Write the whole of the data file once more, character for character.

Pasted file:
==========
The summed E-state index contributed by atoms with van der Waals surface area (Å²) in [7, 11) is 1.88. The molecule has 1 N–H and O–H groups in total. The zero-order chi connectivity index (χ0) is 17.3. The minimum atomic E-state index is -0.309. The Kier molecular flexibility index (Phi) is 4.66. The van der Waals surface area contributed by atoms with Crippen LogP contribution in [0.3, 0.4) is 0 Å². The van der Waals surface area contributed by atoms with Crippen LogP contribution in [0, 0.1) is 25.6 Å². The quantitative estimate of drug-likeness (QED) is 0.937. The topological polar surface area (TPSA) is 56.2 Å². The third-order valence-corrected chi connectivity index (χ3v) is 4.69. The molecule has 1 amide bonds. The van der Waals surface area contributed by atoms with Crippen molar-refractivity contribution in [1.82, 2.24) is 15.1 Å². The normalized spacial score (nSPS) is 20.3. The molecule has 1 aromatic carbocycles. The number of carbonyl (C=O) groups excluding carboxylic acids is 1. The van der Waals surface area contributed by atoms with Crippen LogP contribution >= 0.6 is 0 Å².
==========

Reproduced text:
The summed E-state index contributed by atoms with van der Waals surface area (Å²) in [7, 11) is 1.88. The molecule has 1 N–H and O–H groups in total. The zero-order chi connectivity index (χ0) is 17.3. The minimum atomic E-state index is -0.309. The Kier molecular flexibility index (Phi) is 4.66. The van der Waals surface area contributed by atoms with Crippen LogP contribution in [0.3, 0.4) is 0 Å². The van der Waals surface area contributed by atoms with Crippen LogP contribution in [0, 0.1) is 25.6 Å². The quantitative estimate of drug-likeness (QED) is 0.937. The topological polar surface area (TPSA) is 56.2 Å². The third-order valence-corrected chi connectivity index (χ3v) is 4.69. The molecule has 1 amide bonds. The van der Waals surface area contributed by atoms with Crippen molar-refractivity contribution in [1.82, 2.24) is 15.1 Å². The normalized spacial score (nSPS) is 20.3. The molecule has 1 aromatic carbocycles. The number of carbonyl (C=O) groups excluding carboxylic acids is 1. The van der Waals surface area contributed by atoms with Crippen LogP contribution >= 0.6 is 0 Å².